Gradual acceleration from a standing start, for example, proved the easiest way to achieve emissions-free driving during our testing, with the gas engine only kicking in at speeds faster than about 31 mph (50 km/h). With some conscious effort to accelerate smoothly — albeit slowly — our tester finished the week averaging 57 mpg (4.1 L/100 km), better than the advertised 52 mpg (4.5 L/100 km) combined average.
Following in Toyota’s Footsteps
Unsurprisingly, the Hyundai Ioniq Hybrid sports a very similar powertrain to the Prius’. With 1.6 liters of displacement, the gas engine is slightly smaller though it, too, minimizes efficiency losses thanks to the Atkinson cycle. The electric motor, meanwhile, makes less power on its own than the one in the Prius, though net system output stands slightly higher at 139 horsepower. Sending that power to the pavement is a six-speed automatic transmission, making it unique amongst hybrids as one of the only multi-geared transmissions available in a gas-electric commuter car.
That it uses a proper gearbox instead of a continuously-variable one goes a long way in giving the Ioniq the feel of a conventional gas-powered car. In fact, it drives a bit like the Hyundai Elantra, albeit a heavier and slower one. That doesn’t, however, mean the Ioniq drives exactly like a conventional car, and still sports much of that familiar hybrid feel. Throttle response, for example, can feel as though the gas pedal isn’t connected to the powertrain, particularly when switching between the gas and electric motors.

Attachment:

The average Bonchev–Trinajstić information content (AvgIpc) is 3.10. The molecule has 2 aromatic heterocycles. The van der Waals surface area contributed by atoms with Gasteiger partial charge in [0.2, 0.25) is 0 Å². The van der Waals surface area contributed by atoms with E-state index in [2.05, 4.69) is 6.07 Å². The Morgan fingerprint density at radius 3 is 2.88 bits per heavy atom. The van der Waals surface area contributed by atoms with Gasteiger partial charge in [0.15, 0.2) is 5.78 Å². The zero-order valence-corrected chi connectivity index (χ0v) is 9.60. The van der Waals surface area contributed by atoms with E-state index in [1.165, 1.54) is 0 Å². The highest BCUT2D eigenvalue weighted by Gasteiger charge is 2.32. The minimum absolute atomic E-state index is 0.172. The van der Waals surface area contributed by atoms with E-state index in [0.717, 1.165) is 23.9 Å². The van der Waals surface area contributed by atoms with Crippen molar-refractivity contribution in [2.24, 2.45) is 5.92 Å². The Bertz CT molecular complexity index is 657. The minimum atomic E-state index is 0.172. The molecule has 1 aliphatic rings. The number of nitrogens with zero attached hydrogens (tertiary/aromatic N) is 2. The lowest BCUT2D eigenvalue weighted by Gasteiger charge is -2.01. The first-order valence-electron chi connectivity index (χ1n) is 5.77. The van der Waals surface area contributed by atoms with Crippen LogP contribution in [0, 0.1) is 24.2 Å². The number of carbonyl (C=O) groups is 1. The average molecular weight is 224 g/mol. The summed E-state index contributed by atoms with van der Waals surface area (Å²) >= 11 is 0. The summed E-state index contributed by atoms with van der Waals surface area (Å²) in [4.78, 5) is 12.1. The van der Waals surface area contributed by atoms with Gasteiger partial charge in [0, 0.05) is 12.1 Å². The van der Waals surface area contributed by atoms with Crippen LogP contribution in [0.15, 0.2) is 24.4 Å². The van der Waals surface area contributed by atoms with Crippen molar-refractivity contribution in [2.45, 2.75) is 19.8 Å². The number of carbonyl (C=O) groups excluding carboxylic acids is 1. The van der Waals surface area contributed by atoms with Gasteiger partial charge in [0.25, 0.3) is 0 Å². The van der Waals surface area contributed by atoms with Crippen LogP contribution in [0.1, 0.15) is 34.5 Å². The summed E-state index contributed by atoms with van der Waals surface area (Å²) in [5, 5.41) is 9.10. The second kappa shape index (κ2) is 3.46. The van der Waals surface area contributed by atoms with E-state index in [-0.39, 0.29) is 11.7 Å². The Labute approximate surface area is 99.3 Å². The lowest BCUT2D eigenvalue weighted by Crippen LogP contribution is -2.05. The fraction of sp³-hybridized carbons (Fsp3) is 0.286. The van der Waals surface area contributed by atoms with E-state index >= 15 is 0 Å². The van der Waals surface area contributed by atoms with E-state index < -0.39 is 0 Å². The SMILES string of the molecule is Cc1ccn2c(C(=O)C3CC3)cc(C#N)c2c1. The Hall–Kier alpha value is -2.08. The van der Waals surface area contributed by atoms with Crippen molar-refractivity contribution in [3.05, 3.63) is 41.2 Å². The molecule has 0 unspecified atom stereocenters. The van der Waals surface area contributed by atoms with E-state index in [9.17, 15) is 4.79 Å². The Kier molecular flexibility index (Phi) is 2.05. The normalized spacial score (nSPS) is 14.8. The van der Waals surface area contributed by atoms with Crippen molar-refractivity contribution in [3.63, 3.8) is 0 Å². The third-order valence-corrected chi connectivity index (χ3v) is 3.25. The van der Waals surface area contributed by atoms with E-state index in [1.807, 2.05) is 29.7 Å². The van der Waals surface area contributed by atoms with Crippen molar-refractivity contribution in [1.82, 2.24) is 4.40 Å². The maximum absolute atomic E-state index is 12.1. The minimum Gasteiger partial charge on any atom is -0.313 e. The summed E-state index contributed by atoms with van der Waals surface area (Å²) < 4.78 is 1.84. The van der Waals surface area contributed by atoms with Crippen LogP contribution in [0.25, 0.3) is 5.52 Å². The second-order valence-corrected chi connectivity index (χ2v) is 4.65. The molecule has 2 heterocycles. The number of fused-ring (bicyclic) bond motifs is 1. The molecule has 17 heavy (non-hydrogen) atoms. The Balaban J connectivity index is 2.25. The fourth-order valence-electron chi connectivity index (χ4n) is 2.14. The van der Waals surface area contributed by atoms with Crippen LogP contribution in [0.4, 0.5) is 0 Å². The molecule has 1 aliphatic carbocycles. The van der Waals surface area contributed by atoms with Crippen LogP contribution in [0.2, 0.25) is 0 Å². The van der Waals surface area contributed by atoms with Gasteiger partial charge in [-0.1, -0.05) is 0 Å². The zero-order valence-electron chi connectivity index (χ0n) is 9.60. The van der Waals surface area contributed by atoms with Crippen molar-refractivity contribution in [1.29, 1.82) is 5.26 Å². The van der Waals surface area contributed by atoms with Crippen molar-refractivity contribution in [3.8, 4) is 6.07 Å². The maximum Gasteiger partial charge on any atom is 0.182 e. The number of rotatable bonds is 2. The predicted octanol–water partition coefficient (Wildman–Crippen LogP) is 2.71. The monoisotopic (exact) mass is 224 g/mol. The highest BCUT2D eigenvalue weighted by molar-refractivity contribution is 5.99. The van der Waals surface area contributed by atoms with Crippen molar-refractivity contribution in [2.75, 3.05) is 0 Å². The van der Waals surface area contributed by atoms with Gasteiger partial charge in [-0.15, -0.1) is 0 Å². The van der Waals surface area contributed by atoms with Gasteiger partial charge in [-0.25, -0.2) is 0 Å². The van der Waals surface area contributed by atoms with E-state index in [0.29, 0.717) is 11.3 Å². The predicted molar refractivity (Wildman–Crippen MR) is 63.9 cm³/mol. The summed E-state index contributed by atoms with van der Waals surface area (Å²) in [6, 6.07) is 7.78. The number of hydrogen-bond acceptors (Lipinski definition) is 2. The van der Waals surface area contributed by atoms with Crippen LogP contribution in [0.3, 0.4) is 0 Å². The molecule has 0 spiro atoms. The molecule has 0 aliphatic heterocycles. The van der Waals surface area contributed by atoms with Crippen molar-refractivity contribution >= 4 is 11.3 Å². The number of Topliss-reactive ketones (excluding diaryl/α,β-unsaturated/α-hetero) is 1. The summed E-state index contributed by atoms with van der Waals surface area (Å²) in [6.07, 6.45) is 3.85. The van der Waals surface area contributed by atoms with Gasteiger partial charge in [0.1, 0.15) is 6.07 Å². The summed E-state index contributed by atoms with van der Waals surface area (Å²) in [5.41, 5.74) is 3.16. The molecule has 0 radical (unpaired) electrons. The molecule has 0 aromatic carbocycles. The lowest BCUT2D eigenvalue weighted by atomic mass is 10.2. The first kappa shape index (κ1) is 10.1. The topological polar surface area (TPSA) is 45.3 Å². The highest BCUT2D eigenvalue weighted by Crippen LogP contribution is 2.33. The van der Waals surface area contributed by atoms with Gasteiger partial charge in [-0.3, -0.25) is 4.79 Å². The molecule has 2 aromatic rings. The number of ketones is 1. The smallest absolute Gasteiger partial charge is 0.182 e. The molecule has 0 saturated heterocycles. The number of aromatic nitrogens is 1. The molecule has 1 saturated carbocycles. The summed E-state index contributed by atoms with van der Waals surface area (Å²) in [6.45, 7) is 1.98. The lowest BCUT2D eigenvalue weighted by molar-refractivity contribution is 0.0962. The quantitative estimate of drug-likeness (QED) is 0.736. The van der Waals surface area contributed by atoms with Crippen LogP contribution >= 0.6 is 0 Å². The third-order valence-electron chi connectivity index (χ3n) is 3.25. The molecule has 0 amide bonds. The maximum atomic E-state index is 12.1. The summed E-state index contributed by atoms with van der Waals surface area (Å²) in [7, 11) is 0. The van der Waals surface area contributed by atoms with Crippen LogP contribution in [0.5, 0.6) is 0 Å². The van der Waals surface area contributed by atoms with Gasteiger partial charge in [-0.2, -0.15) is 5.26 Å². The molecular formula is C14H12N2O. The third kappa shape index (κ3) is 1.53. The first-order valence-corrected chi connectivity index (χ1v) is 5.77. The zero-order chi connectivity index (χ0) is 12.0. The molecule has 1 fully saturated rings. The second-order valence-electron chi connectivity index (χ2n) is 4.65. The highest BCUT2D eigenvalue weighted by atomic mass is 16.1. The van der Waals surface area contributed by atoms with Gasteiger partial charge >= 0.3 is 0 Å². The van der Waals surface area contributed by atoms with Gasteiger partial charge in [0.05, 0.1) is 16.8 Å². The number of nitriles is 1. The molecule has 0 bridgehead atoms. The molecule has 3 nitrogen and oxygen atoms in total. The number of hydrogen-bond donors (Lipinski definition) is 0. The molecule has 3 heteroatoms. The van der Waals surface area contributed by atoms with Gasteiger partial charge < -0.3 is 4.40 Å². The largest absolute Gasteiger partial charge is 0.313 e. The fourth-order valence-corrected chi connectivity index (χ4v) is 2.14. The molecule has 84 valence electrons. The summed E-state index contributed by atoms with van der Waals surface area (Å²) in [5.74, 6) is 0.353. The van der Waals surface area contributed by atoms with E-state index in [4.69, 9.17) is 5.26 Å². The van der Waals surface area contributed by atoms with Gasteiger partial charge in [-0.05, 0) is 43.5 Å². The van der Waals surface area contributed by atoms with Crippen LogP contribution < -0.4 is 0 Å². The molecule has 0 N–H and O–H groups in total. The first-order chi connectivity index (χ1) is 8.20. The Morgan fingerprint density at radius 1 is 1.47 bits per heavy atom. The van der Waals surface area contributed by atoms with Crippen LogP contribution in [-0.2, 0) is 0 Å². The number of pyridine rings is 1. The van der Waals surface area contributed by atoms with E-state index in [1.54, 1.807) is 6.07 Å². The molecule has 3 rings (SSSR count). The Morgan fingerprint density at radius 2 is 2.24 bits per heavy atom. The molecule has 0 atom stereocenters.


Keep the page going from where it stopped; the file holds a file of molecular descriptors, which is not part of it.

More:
|2017 Toyota Prius
|2017 Hyundai Ioniq
|1.8L 4-cylinder, electric motor
|1.6L 4-cylinder, electric motor
|121 net hp
|139 net hp
|Cargo Capacity (cu-ft)
|Cargo Capacity (liters)
|US Fuel Economy
|52 mpg combined
|54 mpg combined
|CAN Fuel Economy
|4.4 L/100 km combined
|4.5 L/100 km combined
|57 mpg combined
|59 mpg combined
|4.1 L/100 km combined
|4 L/100 km combined
|Starts at $24,360 (including destination)
|Starts at $23,035 (including destination)
|Starts at $28,880 (including destination)
|Starts at $26,004 (including destination)
Much like the Prius, the Ioniq’s blend of electron and petrol power is served smoothly, though it relies on a bit more throttle input in normal conditions to get rolling at reasonable speeds. The Ioniq also boasts a Sport driving mode that improves responsiveness but burns more fuel in the process. Sticking to a far more consumption-conscious driving style netted our tester 59 mpg (4 L/100 km) combined, better than its advertised average of 55 mpg (4.4 L/100 km).
Another similarity the two hybrids share is their somewhat rubbery regenerative brakes, which certainly don’t feel as grabby as others on the market. With proper modulation, however, both systems can be relied upon to top up their batteries on the fly.